David Campany “Safety in Numbness”– A Query

I read the essay by David Campany “Safety in Numbness: Some remarks on the problems of ‘Late Photography’” in connection with the Aftermath and Aesthetics section of C&N.  I found it thought-provoking, some of the thoughts being along the lines of ‘that’s an interesting viewpoint’ or ‘ I’d not thought about it like that’ but part way through I noticed:

“Today more than half of all news ‘photographs’ are frame grabs from video and digital sources. The proportion increases in the coverage of international conflict.”

Safety in Numbness: Some remarks on the problems of ‘Late Photography’ David Campany. Retrieved July 19, 2017, from Web site: http://davidcampany.com/safety-in-numbness/

which provoked the thought ‘really?  Can that be right?’  I was surprised because as an avid newspaper reader I had not been aware that the photographs therein were mainly framegrabs.  In fact when I looked through a day’s nationals (Tesco newspaper rack!) I found only a few framegrabs, outnumbered heavily by original camera images, mostly with the photographer or picture agency credited.  I am acquainted with a freelance newspaper photographer called Ian Forsythe whose work regularly appears in the dailys via Getty Images so I asked his opinion.  He said:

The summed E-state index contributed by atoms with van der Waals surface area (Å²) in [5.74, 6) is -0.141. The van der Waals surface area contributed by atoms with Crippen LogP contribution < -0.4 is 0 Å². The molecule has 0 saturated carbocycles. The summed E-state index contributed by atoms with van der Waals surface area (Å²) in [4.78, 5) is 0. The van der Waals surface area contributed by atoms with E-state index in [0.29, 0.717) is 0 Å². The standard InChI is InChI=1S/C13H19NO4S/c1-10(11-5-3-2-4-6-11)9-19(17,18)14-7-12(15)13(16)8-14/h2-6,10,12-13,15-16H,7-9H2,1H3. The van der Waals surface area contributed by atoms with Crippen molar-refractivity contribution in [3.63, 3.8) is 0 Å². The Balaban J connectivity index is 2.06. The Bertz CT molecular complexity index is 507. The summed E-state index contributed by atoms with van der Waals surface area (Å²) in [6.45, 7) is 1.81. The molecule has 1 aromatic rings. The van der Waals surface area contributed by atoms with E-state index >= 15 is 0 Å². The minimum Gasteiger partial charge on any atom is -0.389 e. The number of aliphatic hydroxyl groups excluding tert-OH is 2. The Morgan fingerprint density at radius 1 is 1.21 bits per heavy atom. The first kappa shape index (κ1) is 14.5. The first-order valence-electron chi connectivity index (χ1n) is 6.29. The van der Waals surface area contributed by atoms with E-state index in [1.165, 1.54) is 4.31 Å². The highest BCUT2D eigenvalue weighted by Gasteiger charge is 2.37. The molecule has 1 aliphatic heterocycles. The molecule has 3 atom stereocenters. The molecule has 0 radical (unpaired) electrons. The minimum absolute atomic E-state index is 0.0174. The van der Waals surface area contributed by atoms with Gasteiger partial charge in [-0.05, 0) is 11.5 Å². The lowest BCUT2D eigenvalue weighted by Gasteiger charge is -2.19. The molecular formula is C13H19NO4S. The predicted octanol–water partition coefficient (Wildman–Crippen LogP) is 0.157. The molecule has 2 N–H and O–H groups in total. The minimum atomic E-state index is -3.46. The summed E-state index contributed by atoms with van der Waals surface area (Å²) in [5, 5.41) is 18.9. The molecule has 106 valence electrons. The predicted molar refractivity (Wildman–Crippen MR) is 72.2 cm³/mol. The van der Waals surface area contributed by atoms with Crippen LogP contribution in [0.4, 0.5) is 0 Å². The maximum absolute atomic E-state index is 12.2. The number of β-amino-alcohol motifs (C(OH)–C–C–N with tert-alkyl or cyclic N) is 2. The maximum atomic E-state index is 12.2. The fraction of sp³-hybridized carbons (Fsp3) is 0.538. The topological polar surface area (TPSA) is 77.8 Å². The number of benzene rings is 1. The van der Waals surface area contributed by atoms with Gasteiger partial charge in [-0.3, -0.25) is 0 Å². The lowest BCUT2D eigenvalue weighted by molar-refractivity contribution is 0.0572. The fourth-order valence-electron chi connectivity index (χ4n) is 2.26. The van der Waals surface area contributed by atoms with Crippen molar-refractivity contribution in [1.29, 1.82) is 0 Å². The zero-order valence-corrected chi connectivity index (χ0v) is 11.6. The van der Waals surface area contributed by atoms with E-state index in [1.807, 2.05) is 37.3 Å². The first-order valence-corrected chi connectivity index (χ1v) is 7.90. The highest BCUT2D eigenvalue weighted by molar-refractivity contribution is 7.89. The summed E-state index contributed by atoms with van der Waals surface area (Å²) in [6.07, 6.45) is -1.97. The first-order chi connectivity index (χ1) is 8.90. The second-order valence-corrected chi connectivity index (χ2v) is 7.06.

“In my experience the vast majority of news photographs used in newspapers are still taken by press photographers. Either staff or freelance. On occasions when photographers aren’t present and a bigger news event takes place then frame grabs would probably be used, if available from camera phone etc and feed into the 24-hour news mind-set that permeates the news media world these days. Especially for online coverage. Once staff/freelance photographers arrive on a scene for example their pictures would then go to main paper coverage whilst grabs would still add to the online content.” – Personal correspondence

Thinking that possibly Ian’s experience might not accurately reflect the ratio I spoke to the duty picture desk at the Press Association and put the assertion to them.  They said:

“Newspaper photographs come almost entirely from stills photographers, often via agencies like us”   – Personal correspondence

I wanted to see what David Campany could offer so I emailed him to ask if he could expand on the claim.  He said:

“Thanks for you query. Gosh that essay was a long time ago and I doubt I have the research notes still. If I find them I’ll let you know.” – Personal correspondence

It’s true that the essay was from 2003, some fourteen years ago and I’m not surprised that any research notes may have gone astray.  But I think the fact that the observation was made in 2003 makes it even less plausible; there were far more staff photographers back then and video cameras used tape – usually Betacam, not known for its still image quality. There’s also the question of the extent to which newspapers would be prepared to pay TV news organisations – their rivals – for inferior images.

On the information I’ve gathered it would appear that this ‘statistic’ is incorrect, and by a wide margin. I don’t think it was true then and it certainly isn’t true now.